Seems I caused a recent kerfuffle over my opinions on ebooks. And here's what I don't understand: The proponents of ebooks have won, so why are they so defensive? Can you not allow the loser to be sore? Can a winner be so insecure he or she must wage an evangelical battle to convert all us lovers of actual books? The battle, if ever there were one, is long over. Think of it as the Battle of Serenity Valley. Think of me as a Browncoat. Think of ebooks and their industry and consumer proponents as the Alliance. Dumb analogy, I know. Fannish to the bone and all. But still apt. I've lost the war. I didn't even win a single battle in the war. Regardless, I will not go quietly into that good night (thank you, Mr. Thomas). So, allow me to hold my unpopular and irrelevant opinions, and to express them in what is my own bloody LiveJournal without running off to whine when you broke the First Rule of CRK's LJ: Do not poke the angry beast with a point stick. Or, stated another way, don't make contentious comments guaranteed to piss me off. In the old days, this was called trolling.
Speaking of this subject, here's a very much appreciated bit of information posted here by aliceoddcabinet:
Let me tell you a little story about the Domesday Book.
Completed in 1086, it held a record of many of the daily doings of everyday life and people in Great Britain at the time. It was like a proto-census. Sort of. Around 1999, the BBC thought it would be great idea to do another Domesday Book for the New Millennium. So they got all this great information, including voice recordings, and digital video and all sorts of cool cool coolness. So they completed it.
On some random kind of Videodisk. And now, with very few players that can access the material on these Random Video disks, the million dollar project is now...well, rendered moot (mute, as well). The original Domesday Book? From 1086? Written in Latin, written on paper is still available to be viewed at the British National Archives. And can be read by anyone who knows Latin. Hell, by anyone with a Latin Dictionary.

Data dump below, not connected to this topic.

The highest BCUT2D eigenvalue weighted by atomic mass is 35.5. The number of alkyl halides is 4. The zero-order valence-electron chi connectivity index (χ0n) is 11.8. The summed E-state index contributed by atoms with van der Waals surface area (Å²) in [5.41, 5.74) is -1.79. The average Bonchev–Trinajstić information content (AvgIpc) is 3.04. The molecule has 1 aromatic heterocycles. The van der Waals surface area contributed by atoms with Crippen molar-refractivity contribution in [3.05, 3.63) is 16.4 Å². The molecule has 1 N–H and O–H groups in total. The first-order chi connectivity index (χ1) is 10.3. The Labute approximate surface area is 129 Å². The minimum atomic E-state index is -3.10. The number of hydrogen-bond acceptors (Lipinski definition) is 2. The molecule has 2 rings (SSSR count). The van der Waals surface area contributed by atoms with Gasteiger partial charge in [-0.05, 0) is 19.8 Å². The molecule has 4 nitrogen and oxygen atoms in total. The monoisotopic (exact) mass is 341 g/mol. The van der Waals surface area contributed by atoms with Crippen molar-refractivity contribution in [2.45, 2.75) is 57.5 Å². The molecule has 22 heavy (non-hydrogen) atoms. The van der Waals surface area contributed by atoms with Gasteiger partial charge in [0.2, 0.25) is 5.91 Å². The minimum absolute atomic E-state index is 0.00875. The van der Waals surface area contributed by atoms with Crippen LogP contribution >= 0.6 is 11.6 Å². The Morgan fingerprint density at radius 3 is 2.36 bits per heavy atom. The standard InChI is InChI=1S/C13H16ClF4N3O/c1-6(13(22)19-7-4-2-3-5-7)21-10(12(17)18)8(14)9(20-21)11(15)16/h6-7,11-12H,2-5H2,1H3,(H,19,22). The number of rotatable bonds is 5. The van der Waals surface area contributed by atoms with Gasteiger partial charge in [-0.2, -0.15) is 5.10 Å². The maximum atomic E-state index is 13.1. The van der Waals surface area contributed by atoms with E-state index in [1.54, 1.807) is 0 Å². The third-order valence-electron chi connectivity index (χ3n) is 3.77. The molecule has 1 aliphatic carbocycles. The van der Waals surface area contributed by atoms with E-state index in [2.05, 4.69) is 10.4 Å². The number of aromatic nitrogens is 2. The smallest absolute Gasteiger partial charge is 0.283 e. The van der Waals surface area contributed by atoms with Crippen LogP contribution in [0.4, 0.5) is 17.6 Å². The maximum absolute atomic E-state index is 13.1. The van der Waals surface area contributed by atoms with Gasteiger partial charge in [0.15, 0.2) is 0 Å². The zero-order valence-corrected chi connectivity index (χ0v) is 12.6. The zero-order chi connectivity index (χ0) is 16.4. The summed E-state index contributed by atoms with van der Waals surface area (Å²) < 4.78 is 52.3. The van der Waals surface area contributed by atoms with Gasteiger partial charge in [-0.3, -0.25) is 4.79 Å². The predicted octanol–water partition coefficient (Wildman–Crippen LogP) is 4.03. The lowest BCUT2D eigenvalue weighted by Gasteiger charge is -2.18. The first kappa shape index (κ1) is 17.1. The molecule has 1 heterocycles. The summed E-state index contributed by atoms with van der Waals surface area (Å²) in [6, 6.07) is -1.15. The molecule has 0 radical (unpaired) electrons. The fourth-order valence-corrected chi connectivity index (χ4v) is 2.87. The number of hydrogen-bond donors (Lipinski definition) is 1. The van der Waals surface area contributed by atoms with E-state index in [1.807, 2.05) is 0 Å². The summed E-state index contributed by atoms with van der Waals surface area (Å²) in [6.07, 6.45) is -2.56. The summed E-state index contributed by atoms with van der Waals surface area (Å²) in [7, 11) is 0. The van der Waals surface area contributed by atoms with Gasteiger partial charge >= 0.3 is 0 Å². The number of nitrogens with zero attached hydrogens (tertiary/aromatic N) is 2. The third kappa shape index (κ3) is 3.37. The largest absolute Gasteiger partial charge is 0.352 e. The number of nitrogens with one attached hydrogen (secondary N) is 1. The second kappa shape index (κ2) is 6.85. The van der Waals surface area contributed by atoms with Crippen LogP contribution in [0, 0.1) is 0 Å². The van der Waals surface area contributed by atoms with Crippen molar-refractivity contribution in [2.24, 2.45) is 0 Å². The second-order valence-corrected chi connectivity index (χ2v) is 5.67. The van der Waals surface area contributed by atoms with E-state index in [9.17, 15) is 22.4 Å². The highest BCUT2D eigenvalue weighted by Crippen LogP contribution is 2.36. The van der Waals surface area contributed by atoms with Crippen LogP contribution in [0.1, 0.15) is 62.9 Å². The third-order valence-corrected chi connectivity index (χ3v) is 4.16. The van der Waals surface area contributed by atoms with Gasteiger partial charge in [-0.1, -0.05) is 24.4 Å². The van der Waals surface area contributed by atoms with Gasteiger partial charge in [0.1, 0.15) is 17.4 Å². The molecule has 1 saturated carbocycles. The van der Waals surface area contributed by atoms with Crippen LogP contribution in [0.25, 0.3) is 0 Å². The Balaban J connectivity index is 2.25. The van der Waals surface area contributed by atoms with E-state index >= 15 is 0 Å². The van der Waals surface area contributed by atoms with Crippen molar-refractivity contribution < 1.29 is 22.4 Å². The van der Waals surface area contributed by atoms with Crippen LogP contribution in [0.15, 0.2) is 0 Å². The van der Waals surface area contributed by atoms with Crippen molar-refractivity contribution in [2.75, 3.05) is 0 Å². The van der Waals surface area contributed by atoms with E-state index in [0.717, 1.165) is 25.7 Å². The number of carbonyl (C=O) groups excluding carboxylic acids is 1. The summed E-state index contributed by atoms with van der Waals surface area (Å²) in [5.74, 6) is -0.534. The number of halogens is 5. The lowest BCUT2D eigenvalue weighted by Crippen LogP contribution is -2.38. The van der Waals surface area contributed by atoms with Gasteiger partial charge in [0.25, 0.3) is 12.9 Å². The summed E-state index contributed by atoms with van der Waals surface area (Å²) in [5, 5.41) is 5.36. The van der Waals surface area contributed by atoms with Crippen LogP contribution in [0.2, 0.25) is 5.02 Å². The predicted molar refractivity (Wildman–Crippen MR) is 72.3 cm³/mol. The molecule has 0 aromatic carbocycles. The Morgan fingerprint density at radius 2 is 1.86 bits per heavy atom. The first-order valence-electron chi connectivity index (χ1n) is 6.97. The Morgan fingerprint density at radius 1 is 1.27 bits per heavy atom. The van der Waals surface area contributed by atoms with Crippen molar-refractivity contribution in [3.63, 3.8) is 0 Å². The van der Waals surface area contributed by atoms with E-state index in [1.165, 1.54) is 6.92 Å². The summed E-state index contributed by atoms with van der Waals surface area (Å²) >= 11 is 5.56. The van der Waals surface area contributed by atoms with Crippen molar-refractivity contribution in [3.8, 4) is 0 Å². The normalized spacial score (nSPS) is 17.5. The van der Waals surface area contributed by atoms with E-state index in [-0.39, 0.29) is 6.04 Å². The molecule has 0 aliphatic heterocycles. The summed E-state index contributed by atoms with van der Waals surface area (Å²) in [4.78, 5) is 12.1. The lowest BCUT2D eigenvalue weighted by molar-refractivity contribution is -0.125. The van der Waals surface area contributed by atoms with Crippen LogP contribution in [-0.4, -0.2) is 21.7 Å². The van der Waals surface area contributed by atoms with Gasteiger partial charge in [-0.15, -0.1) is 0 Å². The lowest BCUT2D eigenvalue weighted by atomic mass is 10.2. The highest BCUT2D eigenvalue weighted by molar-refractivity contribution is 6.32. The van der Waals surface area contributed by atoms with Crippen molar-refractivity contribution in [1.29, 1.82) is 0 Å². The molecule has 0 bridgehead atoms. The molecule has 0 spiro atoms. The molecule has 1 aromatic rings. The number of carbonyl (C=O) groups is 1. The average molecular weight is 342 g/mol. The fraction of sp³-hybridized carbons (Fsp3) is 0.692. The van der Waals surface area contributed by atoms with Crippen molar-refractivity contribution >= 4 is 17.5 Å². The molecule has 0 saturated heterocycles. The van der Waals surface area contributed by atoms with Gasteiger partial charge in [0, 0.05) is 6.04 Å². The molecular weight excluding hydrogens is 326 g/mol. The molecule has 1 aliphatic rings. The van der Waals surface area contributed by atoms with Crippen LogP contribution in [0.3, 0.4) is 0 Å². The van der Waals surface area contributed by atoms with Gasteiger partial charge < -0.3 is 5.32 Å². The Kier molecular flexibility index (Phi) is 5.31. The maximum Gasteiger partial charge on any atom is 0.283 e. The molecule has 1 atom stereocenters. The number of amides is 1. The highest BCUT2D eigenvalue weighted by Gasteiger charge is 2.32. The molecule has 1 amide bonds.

So there's my little Parable.
And, ebook evangelists, you really think you'll be able to go back read those Kindle ebooks you're buying in a decade? Really? Ha, ha, and ha (good name for a law firm). That was the sound of the Last laugh, which is to come.
Yesterday, we saw a matinée of Matthijs van Heijningen Jr.'s The Thing, a prequel to John Carpenter's The Thing (1982, a remake of Christian Nyby and Howard Hawks' 1951 The Thing from Another World, a film version of John W. Campbell Jr.'s short story "Who Goes There?", first published in Amazing Stories in 1938). I liked it quite a lot. There a lot I want to say about it, but I don't have time at the moment. Maybe tomorrow.
A little reading. I read (in analog, thank you) Gary Braunbeck's pretty decent novella "Tessellations," and also "A selachian freshwater fauna from the Triassic of Kyrgyzstan and its implications for Mesozoic shark nurseries." Very, very amazing stuff. Just think: fossilized mermaids' purses. Also, "A new species of Laccognathus (Sarcopterygii, Porolepiformfes) from the Late Devonian of Ellesmere Island, Nunavut, Canada."
The new Brown Bird album, Salt for Salt, is incredible. Just had to say that.
Here are some "behind the scenes" from our weekend filming of the trailer for The Drowning Girl and Stills From a Film That Never Was (by the way, Kyle and I are talking about a mix-media/book mini-tour in galleries this spring in Philadelphia, Brooklyn, Providence, and Boston):